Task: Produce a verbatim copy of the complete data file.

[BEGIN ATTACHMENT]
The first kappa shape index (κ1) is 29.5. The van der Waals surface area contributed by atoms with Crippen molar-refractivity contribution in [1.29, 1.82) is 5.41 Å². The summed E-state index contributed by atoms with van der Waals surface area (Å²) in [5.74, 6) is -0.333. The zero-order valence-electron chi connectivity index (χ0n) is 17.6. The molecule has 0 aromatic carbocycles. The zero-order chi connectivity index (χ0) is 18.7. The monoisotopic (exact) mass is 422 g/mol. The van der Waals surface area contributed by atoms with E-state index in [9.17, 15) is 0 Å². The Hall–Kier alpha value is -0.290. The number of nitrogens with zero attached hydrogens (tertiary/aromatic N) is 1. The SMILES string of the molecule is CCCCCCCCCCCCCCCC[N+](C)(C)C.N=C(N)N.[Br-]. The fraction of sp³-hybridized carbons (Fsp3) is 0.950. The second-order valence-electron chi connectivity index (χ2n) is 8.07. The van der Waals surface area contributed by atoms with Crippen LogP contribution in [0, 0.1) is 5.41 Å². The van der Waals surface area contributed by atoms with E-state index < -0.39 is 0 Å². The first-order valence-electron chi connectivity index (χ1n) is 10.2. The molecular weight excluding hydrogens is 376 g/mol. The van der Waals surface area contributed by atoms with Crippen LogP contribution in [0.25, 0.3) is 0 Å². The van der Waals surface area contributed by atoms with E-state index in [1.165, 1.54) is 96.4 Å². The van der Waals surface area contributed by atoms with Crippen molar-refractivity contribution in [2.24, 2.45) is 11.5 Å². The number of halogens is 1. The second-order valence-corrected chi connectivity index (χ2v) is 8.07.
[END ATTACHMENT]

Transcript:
The first kappa shape index (κ1) is 29.5. The van der Waals surface area contributed by atoms with Crippen molar-refractivity contribution in [1.29, 1.82) is 5.41 Å². The summed E-state index contributed by atoms with van der Waals surface area (Å²) in [5.74, 6) is -0.333. The zero-order valence-electron chi connectivity index (χ0n) is 17.6. The molecule has 0 aromatic carbocycles. The zero-order chi connectivity index (χ0) is 18.7. The monoisotopic (exact) mass is 422 g/mol. The van der Waals surface area contributed by atoms with E-state index in [9.17, 15) is 0 Å². The Hall–Kier alpha value is -0.290. The number of nitrogens with zero attached hydrogens (tertiary/aromatic N) is 1. The SMILES string of the molecule is CCCCCCCCCCCCCCCC[N+](C)(C)C.N=C(N)N.[Br-]. The fraction of sp³-hybridized carbons (Fsp3) is 0.950. The second-order valence-electron chi connectivity index (χ2n) is 8.07. The van der Waals surface area contributed by atoms with Crippen LogP contribution in [0, 0.1) is 5.41 Å². The van der Waals surface area contributed by atoms with E-state index < -0.39 is 0 Å². The first-order valence-electron chi connectivity index (χ1n) is 10.2. The molecular weight excluding hydrogens is 376 g/mol. The van der Waals surface area contributed by atoms with Crippen LogP contribution in [0.25, 0.3) is 0 Å². The van der Waals surface area contributed by atoms with E-state index in [1.165, 1.54) is 96.4 Å². The van der Waals surface area contributed by atoms with Crippen molar-refractivity contribution in [2.24, 2.45) is 11.5 Å². The number of halogens is 1. The second-order valence-corrected chi connectivity index (χ2v) is 8.07.